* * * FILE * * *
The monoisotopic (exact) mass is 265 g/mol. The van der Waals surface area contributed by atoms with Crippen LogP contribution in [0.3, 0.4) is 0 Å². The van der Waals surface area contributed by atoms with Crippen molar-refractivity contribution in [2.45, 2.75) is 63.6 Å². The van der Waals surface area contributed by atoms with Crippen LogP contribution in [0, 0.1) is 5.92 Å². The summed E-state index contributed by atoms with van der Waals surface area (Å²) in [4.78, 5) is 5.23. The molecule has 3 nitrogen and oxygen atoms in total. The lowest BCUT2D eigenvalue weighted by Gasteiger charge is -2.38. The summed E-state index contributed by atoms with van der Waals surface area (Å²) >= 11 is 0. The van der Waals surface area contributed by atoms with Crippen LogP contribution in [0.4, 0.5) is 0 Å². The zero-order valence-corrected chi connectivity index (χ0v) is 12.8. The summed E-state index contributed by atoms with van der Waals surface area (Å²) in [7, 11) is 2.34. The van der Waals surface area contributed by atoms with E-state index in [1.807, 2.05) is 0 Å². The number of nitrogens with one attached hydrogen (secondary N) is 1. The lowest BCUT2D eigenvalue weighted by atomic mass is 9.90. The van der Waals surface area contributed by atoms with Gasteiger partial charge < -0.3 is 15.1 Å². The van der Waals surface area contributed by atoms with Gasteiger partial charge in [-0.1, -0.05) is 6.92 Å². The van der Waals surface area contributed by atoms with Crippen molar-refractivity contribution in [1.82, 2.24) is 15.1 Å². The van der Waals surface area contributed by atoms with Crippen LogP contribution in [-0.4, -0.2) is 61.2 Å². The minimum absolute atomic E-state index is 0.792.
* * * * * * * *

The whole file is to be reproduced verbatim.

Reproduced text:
The monoisotopic (exact) mass is 265 g/mol. The van der Waals surface area contributed by atoms with Crippen LogP contribution in [0.3, 0.4) is 0 Å². The van der Waals surface area contributed by atoms with Crippen molar-refractivity contribution in [2.45, 2.75) is 63.6 Å². The van der Waals surface area contributed by atoms with Crippen LogP contribution in [0, 0.1) is 5.92 Å². The summed E-state index contributed by atoms with van der Waals surface area (Å²) in [4.78, 5) is 5.23. The molecule has 3 nitrogen and oxygen atoms in total. The lowest BCUT2D eigenvalue weighted by Gasteiger charge is -2.38. The summed E-state index contributed by atoms with van der Waals surface area (Å²) >= 11 is 0. The van der Waals surface area contributed by atoms with Crippen LogP contribution in [0.4, 0.5) is 0 Å². The zero-order valence-corrected chi connectivity index (χ0v) is 12.8. The summed E-state index contributed by atoms with van der Waals surface area (Å²) in [7, 11) is 2.34. The van der Waals surface area contributed by atoms with E-state index in [1.807, 2.05) is 0 Å². The number of nitrogens with one attached hydrogen (secondary N) is 1. The lowest BCUT2D eigenvalue weighted by atomic mass is 9.90. The van der Waals surface area contributed by atoms with Gasteiger partial charge < -0.3 is 15.1 Å². The van der Waals surface area contributed by atoms with Gasteiger partial charge in [-0.1, -0.05) is 6.92 Å². The van der Waals surface area contributed by atoms with Crippen molar-refractivity contribution in [1.82, 2.24) is 15.1 Å². The van der Waals surface area contributed by atoms with Crippen LogP contribution in [-0.4, -0.2) is 61.2 Å². The minimum absolute atomic E-state index is 0.792.